Kirkby-in-Cleveland, or Kirkby-cum-Broughton (St. Augustine)

KIRKBY-IN-CLEVELAND, or Kirkby-cum-Broughton (St. Augustine), a parish, in the union of Stokesley, W. division of the liberty of Langbaurgh, N. riding of York; containing, with the townships of Great and Little Broughton, 712 inhabitants, of whom 201 are in the township of Kirkby, 2 miles (S. E. by S.) from Stokesley. The Balliols were anciently proprietors here, as were also the families of Kirkby and Eure; and much of the land appears to have been granted at an early period to religious houses, including those of Guisborough and Rivaulx. In the hamlet of Dromanby, in the parish, the monks of Fountains had some possessions by grants of different benefactors; and among other landowners have been the families of Stormey and Constable. The township of Kirkby and hamlet of Dromanby comprise 1680 acres, chiefly arable land, with some meadow and pasture; and the soil throughout the whole parish is a strong clay. The village, which is small, is at the foot of a range of the Cleveland hills. At Broughton, a part of the population is engaged in hand-loom weaving. The living comprises a discharged vicarage, and a sinecure rectory, the former valued in the king's books at £5. 6. 3., and the latter at £21. 8. 6½.; the Archbishop of York appoints to the rectory, and the Rector to the vicarage. The tithes of the former have been commuted for above £600, and of the latter for £155. The church, which has a square tower, was erected in 1815, upon the site of a smaller cruciform structure, which belonged to the monastery of Whitby and at the Dissolution came to the king, by whom it was granted to the archbishop, in exchange for other possessions. A free grammar school was founded in 1708, by Henry Edmunds, Esq., who endowed it with an estate producing £60 per annum.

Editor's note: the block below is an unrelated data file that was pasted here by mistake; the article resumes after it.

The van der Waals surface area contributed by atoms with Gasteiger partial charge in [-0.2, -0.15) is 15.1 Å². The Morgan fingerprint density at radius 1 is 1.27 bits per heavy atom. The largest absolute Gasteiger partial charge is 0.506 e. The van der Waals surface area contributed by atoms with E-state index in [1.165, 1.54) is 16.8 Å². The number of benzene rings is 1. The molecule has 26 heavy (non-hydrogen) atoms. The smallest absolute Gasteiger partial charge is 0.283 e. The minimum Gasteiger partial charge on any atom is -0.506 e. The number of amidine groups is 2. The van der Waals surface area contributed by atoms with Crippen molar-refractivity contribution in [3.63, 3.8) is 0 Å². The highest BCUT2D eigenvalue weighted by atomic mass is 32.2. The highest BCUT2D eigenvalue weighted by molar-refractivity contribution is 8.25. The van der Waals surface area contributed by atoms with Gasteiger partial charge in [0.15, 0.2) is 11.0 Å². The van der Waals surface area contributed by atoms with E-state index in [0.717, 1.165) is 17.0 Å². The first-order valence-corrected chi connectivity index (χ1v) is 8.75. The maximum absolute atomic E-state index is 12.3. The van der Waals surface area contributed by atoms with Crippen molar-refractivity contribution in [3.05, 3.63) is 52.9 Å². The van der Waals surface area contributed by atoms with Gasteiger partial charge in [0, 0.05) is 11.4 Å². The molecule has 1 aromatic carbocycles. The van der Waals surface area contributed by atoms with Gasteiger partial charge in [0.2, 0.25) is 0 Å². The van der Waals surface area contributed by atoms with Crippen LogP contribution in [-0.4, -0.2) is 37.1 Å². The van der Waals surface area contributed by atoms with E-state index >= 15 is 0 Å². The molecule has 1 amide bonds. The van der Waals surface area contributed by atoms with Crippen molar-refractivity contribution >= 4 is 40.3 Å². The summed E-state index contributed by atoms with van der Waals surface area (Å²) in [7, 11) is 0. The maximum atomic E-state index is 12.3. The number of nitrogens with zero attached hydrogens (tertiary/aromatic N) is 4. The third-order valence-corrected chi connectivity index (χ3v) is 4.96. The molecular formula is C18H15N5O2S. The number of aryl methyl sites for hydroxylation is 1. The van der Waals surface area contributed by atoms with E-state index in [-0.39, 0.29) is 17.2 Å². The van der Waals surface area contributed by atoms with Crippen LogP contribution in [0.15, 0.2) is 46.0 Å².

Transcribed from A Topographical Dictionary of England, by Samuel Lewis, 7th edition, published in 1848.

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